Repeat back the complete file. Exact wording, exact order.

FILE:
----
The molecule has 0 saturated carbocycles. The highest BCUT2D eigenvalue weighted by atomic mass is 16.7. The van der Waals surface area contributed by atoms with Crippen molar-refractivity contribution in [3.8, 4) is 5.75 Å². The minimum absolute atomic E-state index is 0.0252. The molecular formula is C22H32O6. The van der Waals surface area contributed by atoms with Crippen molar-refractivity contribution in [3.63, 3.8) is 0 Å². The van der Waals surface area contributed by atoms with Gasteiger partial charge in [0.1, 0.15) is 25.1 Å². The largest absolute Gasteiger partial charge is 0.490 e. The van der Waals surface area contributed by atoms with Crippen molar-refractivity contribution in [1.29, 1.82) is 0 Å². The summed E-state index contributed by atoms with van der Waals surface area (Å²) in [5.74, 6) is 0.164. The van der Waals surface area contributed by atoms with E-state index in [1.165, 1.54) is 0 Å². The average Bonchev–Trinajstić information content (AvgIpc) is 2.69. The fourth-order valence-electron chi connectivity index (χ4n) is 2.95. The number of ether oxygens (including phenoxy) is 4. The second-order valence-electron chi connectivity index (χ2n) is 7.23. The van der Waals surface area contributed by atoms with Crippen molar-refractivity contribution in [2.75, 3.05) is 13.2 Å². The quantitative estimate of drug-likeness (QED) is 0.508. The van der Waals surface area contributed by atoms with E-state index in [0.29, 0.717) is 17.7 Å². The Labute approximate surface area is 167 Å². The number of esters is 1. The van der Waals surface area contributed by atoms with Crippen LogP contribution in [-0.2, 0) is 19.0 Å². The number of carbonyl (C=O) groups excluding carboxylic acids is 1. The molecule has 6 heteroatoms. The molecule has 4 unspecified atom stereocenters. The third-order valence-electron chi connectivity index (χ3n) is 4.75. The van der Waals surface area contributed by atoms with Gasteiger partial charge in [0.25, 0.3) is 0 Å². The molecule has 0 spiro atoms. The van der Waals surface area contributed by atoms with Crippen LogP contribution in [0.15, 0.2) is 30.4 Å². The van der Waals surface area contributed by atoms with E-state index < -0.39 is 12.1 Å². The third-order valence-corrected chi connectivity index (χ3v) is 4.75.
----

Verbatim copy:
The molecule has 0 saturated carbocycles. The highest BCUT2D eigenvalue weighted by atomic mass is 16.7. The van der Waals surface area contributed by atoms with Crippen molar-refractivity contribution in [3.8, 4) is 5.75 Å². The minimum absolute atomic E-state index is 0.0252. The molecular formula is C22H32O6. The van der Waals surface area contributed by atoms with Crippen molar-refractivity contribution in [3.63, 3.8) is 0 Å². The van der Waals surface area contributed by atoms with Gasteiger partial charge in [0.1, 0.15) is 25.1 Å². The largest absolute Gasteiger partial charge is 0.490 e. The van der Waals surface area contributed by atoms with Crippen molar-refractivity contribution in [1.29, 1.82) is 0 Å². The summed E-state index contributed by atoms with van der Waals surface area (Å²) in [5.74, 6) is 0.164. The van der Waals surface area contributed by atoms with E-state index in [1.165, 1.54) is 0 Å². The average Bonchev–Trinajstić information content (AvgIpc) is 2.69. The fourth-order valence-electron chi connectivity index (χ4n) is 2.95. The number of ether oxygens (including phenoxy) is 4. The second-order valence-electron chi connectivity index (χ2n) is 7.23. The van der Waals surface area contributed by atoms with Crippen molar-refractivity contribution in [2.75, 3.05) is 13.2 Å². The quantitative estimate of drug-likeness (QED) is 0.508. The van der Waals surface area contributed by atoms with E-state index in [0.29, 0.717) is 17.7 Å². The Labute approximate surface area is 167 Å². The number of esters is 1. The van der Waals surface area contributed by atoms with Crippen LogP contribution in [-0.2, 0) is 19.0 Å². The number of carbonyl (C=O) groups excluding carboxylic acids is 1. The molecule has 6 heteroatoms. The molecule has 4 unspecified atom stereocenters. The third-order valence-electron chi connectivity index (χ3n) is 4.75. The van der Waals surface area contributed by atoms with Gasteiger partial charge in [0.25, 0.3) is 0 Å². The molecule has 0 spiro atoms. The van der Waals surface area contributed by atoms with Crippen LogP contribution in [0.15, 0.2) is 30.4 Å². The van der Waals surface area contributed by atoms with E-state index < -0.39 is 12.1 Å². The third-order valence-corrected chi connectivity index (χ3v) is 4.75.